When you walk into Canard, you have to let your eyes adjust to the low lighting. As the scene unfolds before you, you'll scan the lounge’s jewel tones, the sea of spirits behind the bar. Finally, they will land on a shrine to Chartreuse. Similarly, and without coincidence, any chat with the bartenders about their craft is bound to lead to the famous green spirit.
“We appreciate not only the versatility of Chartreuse but also the tradition and the history,” says Rebecca Burkart, head bartender at the polished Heights establishment, which the Treadsack group opened last spring with the help of former bar director Leslie Ross. “Our green walls echo our love for Chartreuse.”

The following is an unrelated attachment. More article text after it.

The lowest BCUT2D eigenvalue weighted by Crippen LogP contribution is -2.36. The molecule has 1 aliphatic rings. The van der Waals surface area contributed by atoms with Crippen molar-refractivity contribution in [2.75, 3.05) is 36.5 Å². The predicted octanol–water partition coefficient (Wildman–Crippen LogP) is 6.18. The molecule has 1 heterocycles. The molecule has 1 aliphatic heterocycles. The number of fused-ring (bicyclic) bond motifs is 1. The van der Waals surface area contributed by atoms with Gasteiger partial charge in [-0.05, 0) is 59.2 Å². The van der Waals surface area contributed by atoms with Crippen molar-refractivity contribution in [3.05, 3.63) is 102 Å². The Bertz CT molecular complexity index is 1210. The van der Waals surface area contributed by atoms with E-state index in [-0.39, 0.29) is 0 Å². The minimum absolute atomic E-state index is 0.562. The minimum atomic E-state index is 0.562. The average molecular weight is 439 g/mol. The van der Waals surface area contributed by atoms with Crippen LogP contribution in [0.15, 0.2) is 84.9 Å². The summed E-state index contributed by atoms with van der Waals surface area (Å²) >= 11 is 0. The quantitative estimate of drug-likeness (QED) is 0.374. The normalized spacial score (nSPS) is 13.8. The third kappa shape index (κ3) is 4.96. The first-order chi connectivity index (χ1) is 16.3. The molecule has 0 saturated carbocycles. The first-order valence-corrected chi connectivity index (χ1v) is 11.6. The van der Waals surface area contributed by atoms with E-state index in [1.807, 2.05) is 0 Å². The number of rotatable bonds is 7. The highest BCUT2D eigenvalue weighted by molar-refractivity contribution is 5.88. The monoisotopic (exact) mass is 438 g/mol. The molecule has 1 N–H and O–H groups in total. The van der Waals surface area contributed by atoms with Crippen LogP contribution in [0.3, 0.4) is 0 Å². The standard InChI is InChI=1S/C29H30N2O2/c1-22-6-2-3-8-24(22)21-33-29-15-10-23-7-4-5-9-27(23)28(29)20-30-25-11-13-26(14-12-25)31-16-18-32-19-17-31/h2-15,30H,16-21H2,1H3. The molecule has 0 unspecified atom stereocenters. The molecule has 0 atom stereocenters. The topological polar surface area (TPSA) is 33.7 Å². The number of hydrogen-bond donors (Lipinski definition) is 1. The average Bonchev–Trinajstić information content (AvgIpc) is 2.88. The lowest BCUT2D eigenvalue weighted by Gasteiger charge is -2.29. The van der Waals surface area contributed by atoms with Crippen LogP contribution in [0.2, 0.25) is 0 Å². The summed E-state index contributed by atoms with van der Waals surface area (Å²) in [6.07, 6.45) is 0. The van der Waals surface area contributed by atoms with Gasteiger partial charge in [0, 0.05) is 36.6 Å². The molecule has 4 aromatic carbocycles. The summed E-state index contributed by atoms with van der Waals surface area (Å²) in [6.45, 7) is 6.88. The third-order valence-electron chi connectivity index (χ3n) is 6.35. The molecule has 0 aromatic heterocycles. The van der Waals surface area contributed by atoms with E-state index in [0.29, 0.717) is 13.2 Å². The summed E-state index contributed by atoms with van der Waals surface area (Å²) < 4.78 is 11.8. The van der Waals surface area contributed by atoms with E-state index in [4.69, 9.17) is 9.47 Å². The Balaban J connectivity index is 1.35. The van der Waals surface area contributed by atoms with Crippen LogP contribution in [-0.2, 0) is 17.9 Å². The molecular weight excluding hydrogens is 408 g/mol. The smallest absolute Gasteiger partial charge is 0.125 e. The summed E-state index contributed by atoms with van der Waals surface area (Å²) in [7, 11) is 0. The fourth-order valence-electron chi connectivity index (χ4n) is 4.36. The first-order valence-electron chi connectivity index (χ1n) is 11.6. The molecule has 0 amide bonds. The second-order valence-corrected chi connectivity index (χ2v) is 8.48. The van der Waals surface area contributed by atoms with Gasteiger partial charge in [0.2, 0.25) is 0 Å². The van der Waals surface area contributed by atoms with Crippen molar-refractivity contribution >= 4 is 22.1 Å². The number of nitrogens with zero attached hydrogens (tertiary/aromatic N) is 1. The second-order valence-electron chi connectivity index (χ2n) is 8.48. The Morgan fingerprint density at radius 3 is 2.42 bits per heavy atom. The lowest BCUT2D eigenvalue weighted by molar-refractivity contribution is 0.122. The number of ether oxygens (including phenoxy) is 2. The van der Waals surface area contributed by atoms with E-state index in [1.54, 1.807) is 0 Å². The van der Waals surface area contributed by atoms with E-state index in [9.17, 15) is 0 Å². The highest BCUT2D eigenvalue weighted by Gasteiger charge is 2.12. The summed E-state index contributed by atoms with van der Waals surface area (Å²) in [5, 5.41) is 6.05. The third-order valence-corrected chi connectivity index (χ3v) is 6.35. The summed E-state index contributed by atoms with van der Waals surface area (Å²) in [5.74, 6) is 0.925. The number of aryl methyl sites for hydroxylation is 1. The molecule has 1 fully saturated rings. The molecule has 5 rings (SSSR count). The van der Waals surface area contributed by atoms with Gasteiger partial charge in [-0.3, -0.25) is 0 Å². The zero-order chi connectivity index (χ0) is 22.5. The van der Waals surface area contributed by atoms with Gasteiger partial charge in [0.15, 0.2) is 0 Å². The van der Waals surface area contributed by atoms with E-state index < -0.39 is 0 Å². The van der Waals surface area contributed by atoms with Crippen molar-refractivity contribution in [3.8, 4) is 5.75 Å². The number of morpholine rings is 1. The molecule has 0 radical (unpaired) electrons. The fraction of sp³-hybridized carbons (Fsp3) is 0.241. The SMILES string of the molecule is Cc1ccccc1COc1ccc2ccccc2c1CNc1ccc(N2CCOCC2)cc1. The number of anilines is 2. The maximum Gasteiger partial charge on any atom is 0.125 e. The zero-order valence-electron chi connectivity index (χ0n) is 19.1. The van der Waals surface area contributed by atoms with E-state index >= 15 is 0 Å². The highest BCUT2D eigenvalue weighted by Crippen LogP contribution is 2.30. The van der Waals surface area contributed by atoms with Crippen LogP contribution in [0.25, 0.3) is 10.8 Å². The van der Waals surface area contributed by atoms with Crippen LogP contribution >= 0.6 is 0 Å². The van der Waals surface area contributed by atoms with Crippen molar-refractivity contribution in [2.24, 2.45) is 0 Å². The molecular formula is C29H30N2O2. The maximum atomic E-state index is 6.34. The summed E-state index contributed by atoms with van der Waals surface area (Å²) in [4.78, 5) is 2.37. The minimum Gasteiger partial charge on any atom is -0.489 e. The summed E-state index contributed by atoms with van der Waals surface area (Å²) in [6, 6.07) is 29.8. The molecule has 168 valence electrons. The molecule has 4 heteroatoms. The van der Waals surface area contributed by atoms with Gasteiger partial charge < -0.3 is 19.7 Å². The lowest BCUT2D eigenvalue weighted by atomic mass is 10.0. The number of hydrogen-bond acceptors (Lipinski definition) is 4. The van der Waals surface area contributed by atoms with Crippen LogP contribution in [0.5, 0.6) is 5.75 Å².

At La Grande Chartreuse, the millennium-old monastery tucked in the French Alps near Grenoble, hermetic Carthusian monks have dutifully concocted the bright-green elixir vegetal—known as the Elixir of Long Life—since 1737, to keep themselves in good health and to raise funds for their order. Clocking in at 138 proof, the liqueur, made from 130 beneficial herbs, flowers and roots, isn’t available in the U.S.